Yersinia spp.

Yersinia spp. are facultatively anaerobic rod-shaped bacteria, belonging to the Yersiniaceae family. The family includes a total of 18 species, three of which are human pathogens: the intestinal pathogens Y. enterocolitica and Y. pseudotuberculosis, as well as the pathogen which causes the plague Y. pestis . The latter has no relevance for endoscopy [1].

The pathogens Y. enterocolitica and Y. pseudotuberculosis trigger yersiniosis and are spread throughout the world [1][2]. In Europe, yersiniosis is the third most frequently reported foodborne infectious disease [3].

Diseases caused by the intestinal pathogenic Yersinia bacteria include[2][3][4]:

  • Gastroenteritis

  • Enterocolitis (inflammation of the small and large intestine)

  • Appendicitis (inflammation of the appendix)

  • Pharyngitis, flu symptoms (uncommon)

The main source of infection for Y. enterocolitica and Y. pseudotuberculosis is contaminated animal products, particularly pork and pork products. Furthermore, other types of meat, raw or pasteurized milk and dairy products, as well as contaminated water, fish, fruit, vegetables and tofu have also been identified as reservoirs for Yersinia bacteria [1][5].

Relevance of pathogen in transmission in endoscopy

  • Gastroenterology: Low

  • Pulmonology: Not relevant

  • Ear, nose, and throat: Not relevant

  • Urology: Not relevant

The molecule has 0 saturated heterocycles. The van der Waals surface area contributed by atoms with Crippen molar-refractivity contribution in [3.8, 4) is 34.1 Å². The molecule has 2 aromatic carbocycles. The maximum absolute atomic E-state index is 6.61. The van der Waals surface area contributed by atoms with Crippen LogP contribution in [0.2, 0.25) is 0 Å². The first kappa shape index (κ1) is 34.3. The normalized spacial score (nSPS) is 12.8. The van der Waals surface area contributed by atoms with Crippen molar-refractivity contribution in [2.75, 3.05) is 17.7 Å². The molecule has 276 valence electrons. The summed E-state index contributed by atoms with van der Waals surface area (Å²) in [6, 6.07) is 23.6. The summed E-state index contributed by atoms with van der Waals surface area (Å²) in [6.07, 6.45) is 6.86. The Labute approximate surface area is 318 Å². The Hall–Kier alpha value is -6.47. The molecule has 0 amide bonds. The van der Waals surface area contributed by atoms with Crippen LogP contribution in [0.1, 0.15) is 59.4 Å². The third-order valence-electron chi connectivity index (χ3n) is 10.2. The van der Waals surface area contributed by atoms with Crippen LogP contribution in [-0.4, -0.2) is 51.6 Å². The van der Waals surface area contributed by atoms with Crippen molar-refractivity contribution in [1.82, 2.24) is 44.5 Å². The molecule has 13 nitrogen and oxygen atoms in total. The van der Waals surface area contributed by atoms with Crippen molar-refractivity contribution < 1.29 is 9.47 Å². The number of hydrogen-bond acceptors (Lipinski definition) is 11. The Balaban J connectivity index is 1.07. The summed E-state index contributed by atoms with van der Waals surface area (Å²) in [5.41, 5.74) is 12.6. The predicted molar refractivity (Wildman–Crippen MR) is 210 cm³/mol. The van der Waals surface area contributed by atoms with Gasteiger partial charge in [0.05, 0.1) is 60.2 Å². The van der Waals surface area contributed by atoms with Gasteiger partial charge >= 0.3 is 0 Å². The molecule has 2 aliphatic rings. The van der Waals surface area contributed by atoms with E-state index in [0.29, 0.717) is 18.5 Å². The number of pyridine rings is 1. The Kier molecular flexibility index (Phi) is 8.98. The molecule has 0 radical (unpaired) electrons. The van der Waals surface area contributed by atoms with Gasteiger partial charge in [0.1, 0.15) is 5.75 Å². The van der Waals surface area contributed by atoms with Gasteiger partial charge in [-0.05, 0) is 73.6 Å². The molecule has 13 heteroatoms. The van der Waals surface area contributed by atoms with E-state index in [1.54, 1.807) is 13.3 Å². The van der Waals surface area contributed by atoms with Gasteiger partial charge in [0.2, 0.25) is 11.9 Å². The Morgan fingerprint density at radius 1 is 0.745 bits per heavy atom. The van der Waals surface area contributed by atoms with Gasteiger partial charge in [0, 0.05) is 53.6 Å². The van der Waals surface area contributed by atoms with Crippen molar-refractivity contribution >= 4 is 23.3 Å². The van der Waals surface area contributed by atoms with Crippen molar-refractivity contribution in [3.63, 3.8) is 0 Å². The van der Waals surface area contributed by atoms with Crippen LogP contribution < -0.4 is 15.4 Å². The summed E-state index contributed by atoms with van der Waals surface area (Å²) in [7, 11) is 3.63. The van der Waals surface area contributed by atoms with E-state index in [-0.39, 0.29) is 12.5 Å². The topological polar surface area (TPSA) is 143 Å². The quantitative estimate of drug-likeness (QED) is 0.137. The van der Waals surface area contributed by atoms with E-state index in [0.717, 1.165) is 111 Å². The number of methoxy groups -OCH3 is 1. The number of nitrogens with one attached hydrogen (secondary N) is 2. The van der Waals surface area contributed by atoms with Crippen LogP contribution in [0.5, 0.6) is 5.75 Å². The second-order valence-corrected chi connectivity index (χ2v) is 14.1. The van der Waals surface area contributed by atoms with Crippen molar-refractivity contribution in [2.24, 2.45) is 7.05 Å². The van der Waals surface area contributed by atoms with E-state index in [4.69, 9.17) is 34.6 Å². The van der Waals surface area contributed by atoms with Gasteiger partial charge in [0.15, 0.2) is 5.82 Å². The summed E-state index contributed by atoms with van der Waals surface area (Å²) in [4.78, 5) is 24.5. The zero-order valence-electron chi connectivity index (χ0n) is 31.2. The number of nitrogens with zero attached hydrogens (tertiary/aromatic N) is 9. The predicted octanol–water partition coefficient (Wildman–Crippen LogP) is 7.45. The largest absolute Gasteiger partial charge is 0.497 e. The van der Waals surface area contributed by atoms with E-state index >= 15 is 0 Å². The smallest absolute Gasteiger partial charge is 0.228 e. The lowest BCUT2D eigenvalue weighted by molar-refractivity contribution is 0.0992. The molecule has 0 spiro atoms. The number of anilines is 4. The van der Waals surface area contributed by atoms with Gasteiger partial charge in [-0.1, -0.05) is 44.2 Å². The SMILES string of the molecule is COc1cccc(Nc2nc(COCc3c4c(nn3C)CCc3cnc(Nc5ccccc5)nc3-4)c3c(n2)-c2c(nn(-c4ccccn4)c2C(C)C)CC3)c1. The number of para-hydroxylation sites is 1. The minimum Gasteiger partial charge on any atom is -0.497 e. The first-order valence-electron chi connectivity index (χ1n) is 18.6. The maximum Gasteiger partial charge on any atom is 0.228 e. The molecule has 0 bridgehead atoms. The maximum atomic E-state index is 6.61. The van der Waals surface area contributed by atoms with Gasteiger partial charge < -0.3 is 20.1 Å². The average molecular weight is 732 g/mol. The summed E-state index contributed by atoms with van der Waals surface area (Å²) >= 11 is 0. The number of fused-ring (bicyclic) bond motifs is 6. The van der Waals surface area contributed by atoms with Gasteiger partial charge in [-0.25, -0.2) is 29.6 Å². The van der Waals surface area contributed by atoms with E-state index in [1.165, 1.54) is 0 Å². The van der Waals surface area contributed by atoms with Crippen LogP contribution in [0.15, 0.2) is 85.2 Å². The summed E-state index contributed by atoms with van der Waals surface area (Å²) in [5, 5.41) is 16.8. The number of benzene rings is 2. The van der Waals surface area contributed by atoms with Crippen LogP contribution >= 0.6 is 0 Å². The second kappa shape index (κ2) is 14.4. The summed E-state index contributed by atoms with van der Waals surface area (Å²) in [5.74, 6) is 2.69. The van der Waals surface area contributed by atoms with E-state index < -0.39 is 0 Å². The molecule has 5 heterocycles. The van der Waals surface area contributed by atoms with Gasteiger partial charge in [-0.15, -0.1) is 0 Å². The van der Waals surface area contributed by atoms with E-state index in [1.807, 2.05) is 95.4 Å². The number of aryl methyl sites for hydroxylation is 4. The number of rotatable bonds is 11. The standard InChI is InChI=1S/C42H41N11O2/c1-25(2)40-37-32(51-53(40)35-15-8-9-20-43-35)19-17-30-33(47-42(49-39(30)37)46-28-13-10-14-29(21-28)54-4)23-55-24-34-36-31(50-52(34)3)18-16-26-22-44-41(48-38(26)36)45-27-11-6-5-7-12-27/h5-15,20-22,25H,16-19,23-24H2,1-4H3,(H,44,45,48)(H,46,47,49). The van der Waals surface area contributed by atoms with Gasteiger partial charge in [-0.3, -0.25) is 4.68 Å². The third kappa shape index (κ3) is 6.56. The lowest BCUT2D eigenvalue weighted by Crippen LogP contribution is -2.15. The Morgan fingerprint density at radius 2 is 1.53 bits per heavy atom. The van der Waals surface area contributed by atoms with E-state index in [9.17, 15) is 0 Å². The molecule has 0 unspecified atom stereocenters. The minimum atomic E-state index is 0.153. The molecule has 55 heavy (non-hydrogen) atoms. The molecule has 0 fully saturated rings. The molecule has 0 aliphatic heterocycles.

Relevance for endoscope surveillance

  • High concern organism

Transmission route

Transmission occurs via the fecal-oral route when contaminated food is ingested, e.g. raw or undercooked pork, raw milk or contaminated water [2][3].

Resistance to antibiotics

Various studies report that isolates of intestinal pathogenic Yersinia bacteria from raw milk show resistance to tetracyclines, cephalothin and ampicillin [6]. Investigations of Y. enterocolitica isolates from meat samples showed almost 90% resistance to ampicillin and cephalothin [7].

Sources and further readings

  1. Mancini, M. E. et al. Isolation and characterization of Yersinia enterocolitica from foods in Apulia and Basilicata regions (Italy) by conventional and modern methods. PLoS ONE. 2022; 17(7).

  2. Robert Koch Institute. Ratgeber Yersiniose [Yersiniosis Guide]. Status as on 01/10/2019. Accessed on 03.23.2023.

  3. European Centre for Disease Prevention and Control (ECDC). Yersiniosis Annual Epidemiological Report for 2021. Accessed on 03.23.2023.

  4. Rahman A et al. Yersinia enterocolitica: Epidemiological Studies and Outbreaks. Journal of Pathogens, 2011; Article ID 239391, 11 pages.

  5. Huovinen, E. et al. Symptoms and sources of Yersinia enterocolitica-infection: a case-control study. BMC Infectious Disease. 2010, 10:122.

  6. Jamali, H. et al. Prevalence, characterization, and antimicrobial resistance of Yersinia species and Yersinia enterocolitica isolated from raw milk in farm bulk tanks. J Diary Sci. 2014; 98: 798–802.

  7. Younis, G. et al.Yersinia enterocolitica: Prevalence, virulence, and antimicrobial resistance from retail and processed meat in Egypt. Veterinary World. 2019; 12(7): 1078–1084.